Another thought that came to mind while reading your post was to wonder why people don’t believe that contemplating creation is a valuable source of insight into the nature of the creator. Wouldn’t that be along the lines of the (infallible of course) words “by their fruits shall ye know them”?

  • http://yetanotheratheistblog.blogspot.com/ YAAB

    “Arguments” like the one you cite from Matt are very disheartening for those of us who would like to believe that theists can be reasoned into abandoning their superstitions. I recently had a chat with a fundie (he prefers “evangelical”) friend of mine who called my position dogmatic, so I trotted out your post regarding the sort of evidence you would require to accept a theistic worldview, and challenged him to do the converse by naming a set of criteria which would convince him that Christianity was false. Evidence of intentional biblical distortions would suffice, he said. So I pointed him to Bart Ehrman’s “Misquoting Jesus.”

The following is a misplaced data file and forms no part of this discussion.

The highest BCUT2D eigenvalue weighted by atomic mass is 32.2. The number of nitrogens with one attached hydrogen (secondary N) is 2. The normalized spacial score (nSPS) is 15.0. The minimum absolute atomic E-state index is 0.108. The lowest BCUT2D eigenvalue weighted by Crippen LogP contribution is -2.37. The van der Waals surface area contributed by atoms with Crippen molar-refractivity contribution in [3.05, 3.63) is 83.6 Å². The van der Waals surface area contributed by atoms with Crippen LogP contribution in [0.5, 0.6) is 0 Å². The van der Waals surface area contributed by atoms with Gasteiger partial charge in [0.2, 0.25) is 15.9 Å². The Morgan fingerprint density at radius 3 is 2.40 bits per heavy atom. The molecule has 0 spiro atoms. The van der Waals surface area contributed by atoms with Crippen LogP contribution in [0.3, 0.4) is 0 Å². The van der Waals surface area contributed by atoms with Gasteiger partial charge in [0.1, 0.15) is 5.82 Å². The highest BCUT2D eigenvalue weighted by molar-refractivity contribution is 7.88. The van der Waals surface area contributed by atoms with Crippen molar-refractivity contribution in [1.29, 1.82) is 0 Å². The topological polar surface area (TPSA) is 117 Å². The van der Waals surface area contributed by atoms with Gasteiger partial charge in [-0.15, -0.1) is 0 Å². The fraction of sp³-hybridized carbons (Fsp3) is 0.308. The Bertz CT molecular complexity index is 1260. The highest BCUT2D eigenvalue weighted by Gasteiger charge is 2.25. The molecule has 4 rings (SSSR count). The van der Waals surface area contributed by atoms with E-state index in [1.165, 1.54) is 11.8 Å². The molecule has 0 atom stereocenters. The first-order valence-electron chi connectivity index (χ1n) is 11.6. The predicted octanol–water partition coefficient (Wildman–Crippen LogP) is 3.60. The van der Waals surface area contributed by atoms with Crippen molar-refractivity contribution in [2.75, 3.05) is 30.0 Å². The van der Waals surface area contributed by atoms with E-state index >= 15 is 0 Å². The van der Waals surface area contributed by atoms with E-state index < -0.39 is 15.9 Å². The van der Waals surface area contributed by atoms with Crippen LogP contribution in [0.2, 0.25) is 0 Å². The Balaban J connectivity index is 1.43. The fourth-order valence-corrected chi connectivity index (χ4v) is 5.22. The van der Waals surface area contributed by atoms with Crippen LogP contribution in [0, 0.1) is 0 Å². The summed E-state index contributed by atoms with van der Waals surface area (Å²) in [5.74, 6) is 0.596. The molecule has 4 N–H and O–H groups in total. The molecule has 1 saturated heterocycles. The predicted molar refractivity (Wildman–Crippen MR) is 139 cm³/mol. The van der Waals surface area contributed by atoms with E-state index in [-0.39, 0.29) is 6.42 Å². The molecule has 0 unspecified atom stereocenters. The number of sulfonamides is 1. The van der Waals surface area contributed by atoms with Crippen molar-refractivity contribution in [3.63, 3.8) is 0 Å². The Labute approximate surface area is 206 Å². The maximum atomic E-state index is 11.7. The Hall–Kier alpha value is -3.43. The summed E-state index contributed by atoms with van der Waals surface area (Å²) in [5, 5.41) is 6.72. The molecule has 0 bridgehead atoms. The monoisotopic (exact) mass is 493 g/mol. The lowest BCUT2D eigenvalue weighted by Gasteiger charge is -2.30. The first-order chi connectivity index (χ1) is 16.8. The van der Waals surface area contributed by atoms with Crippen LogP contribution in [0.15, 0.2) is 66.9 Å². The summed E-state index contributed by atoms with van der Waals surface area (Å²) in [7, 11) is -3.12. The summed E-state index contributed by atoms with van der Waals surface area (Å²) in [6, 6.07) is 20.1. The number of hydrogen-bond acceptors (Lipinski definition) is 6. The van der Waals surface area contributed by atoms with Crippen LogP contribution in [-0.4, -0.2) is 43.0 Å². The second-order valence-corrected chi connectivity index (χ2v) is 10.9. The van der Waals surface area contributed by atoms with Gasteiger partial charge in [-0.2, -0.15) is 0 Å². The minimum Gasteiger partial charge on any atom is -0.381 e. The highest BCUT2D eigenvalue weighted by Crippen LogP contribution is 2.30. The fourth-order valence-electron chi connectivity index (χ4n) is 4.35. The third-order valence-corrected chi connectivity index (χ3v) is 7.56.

That was about 6 months ago. I chatted with him yesterday. He still “hasn’t quite found the time” to read it. <sarcasm>Shocking!</sarcasm>

  • http://stargazers-observatory.blogspot.com/ Stargazer1323

    No evidence of man can ever change that.

    Once again, I find myself stunned at the difference between the way theists and atheists see the world. I have yet to meet an atheist who won’t readily admit that they would believe in God in an instant if solid, verifiable proof were given of his/her/its existence, but many theists take the exact opposite position, saying that they will never stop believing even if solid, verifiable proof contradicting their beliefs turns up. I get the feeling from comments like those that if we were to create a time machine and go back to find out that everything the Bible said was true, the number of Christians in the world would rise significantly, but if we went back to find out that none of it was true, the number of atheists would not change by very much.